Everyone, everywhere, all at once

The Sustainable Hour no. 453 | Podcast notes

Our guests in The Sustainable Hour on 29 March 2023 are Dr Mary Debrett, who is president of Ballarat Renewable Energy and Zero Emissions, BREAZE, and Tamzin Revell, who is founder of Farming Revolution and the Regenerative Business Directory.

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Dr Mary Debrett is president of Ballarat Renewable Energy and Zero Emissions, BREAZE. Mary is a retired climate communications academic. From her we learn about the history of BREAZE and the sort of projects that they have created for their community.
• For more information about BREAZE, see www.breaze.org.au
Hot Water Heat Pump Bulk Buy (for residents of Hepburn, Ballarat, Macedon Ranges) – Webinar on Monday 3 April at 6:15-7:15pm.
Building Better Homes forum on Sunday 23 April at 1:00-3:00pm – Free. Book via Eventbrite.
EV Bulk Buy and Show & Shine Day in Ballarat on 6 May at 12:30 to 4:00pm.
BREAZE Social Solar Program

• You can donate to BREAZE via the One Dollar for One Watt plan: For every one dollar you donate, BREAZE will install one watt of solar power on a building. So far, $2,800 has been raised.

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Tamzin Revell has developed the Farming Revolution platform for people to come together and learn about regenerative farming. You can find out more about it here: www.farmingrevolution.org.au

Tam is also setting up the Regenerative Business Directory for small regenerative businesses – that is: businesses who want to help make a better world, rather than make a profit above anything else. More information about this can be found in this presentation Tam has given about the Regenerative Business Directory.

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United Nations chief António Guterres starts us off today with yet another warning to all of us about the essential need for real action on climate. This is followed by a sound clip collage urging the same real action on climate message, the main one being: No more new fossil fuel projects. Among these messages is advice from independent Senator David Pocock on what our government should do. Dr Roger Dargaville from Monash University explains to ABC News on 21 March 2023 why Australia needs to be doing more. Mik Aidt closes this with a vision for Climate Emergency Rooms all over the country. This is what a responsible government would set up, considering the urgency and the dire consequences of the matter.

We play Jonathan Pie‘s very humorous satirical clip which combines the science followed by his “translation” of what the scientist says: Jonathan Pie Meets Prof Haigh | Climate Science Translated

The songs we play are first Fugitives‘ Edge of the Sea and then and Missy Higgins‘ The Difference

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Colin Mockett‘s Global Outlook this week begins with Everything, Everywhere, All At Once. That’s according to UN Secretary-General António Guterres who borrowed the title of this year’s winning Best Picture Oscar when launching the latest IPCC report.

Secretary-General Guterres said that it was suitable because all countries on our globe must now do everything, everywhere, all at once to limit heat-trapping emissions. Now, if we want to avoid climate catastrophe. And it starts, he said, with no new oil, gas, or coal development, anywhere in the world. But this imperative, which collated the work of six previous reports, involving 700 scientists over six years, drew on tens of thousands of scientific studies and was signed off by 195 countries, including Australia, was met by a wall of official silence.

It’s being ignored by, not only our government, but also the world’s two leading climate superpowers, the US and China. The US just approved the massive Willow oil project in Alaska and China last year authorised construction of 106 gigawatts worth of new coal plants. For our part, the Albanese government, which was elected 10 months ago on a platform of real action on Climate Change and political integrity, has 28 new coal projects on its Resource & Energy Major Projects list for approval, which, according to analysis by The Australia Institute this week, is going to add 18 million tonnes of emissions to the atmosphere.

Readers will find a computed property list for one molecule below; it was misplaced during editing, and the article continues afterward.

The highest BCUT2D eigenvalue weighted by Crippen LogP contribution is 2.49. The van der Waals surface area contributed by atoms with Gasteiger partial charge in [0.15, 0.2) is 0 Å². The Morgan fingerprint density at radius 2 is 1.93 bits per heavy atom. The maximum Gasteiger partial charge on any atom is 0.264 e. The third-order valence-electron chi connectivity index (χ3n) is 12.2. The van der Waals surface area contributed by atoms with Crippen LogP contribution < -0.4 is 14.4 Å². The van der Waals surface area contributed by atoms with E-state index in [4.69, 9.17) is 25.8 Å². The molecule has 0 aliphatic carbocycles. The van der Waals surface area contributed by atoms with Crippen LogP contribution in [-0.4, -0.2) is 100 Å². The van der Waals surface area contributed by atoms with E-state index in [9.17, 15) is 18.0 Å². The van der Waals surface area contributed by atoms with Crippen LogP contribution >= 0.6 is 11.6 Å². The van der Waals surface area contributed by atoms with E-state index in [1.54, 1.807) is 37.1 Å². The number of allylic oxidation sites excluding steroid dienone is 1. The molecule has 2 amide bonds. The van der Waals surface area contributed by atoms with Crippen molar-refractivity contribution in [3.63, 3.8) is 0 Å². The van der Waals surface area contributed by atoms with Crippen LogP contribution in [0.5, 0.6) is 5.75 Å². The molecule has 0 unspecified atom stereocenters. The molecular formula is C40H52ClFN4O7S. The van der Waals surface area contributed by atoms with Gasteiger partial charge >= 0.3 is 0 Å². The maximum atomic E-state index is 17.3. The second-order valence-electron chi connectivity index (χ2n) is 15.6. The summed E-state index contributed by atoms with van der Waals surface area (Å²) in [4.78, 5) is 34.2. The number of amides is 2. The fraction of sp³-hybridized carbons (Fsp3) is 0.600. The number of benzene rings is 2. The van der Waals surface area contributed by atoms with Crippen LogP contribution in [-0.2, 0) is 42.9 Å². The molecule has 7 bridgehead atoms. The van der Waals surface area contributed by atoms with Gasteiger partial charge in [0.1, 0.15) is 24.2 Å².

And don’t forget that Australia remains the world’s biggest exporter of liquefied natural gas and the second-largest coal exporter. Neither count for our emissions because they are burned elsewhere in the world. And the bipartisan position of Labor and the Coalition is that we should mine and sell more coal and gas.

Meanwhile, that movie title also applies to the impacts of climate change, which a separate UN report this week said was striking “everything, everywhere, all at once.” We know about melting ice caps, typhoons in the US, floods in California and Asia but here’s an unpublicised one in the horn of Africa, where a new report from Nairobi, Kenya says an estimated 43,000 people have died in the longest drought on record. That’s in Somalia over the past five years. Half of them were children.

This is the first official death toll announced in a drought that is still withering large parts of the Horn of Africa. At least 18,000 people are forecast to die there in the first six months of this year. We’re already three months in and ‘The current crisis is far from over,’ says the report, which was carried out by the London School of Hygiene and Tropical Medicine and released by the World Health Organisation and the United Nations children’s agency. Somalia, Ethiopia and Kenya are facing a sixth consecutive failed rainy season.

Rising global food prices are complicating the hunger crisis and the United Nations described the situation as ‘extremely critical’ with some humanitarian and climate officials warning that this year is likely to be worse than in the 2011 famine in Somalia, which killed 250,000 people. But this year, the UN report said, the world is looking elsewhere.

Now to Europe, where a Swedish court has given Greta Thunberg and hundreds of other climate activists the go-ahead to proceed with a class action lawsuit against their government for “insufficient climate policy”. Thunberg and 600 other young activists in a group called Aurora actually sued the Swedish state last November, claiming it had to do more to limit global warming in order to live up to the European Convention on Human Rights. This week’s announcement simply allowed the lawsuit to go ahead. The wheels of justice grind slowly in Sweden. The state now has three months to respond to the lawsuit before the case could be heard or settled in writing, the district court said, adding it could not say when the suit might be decided.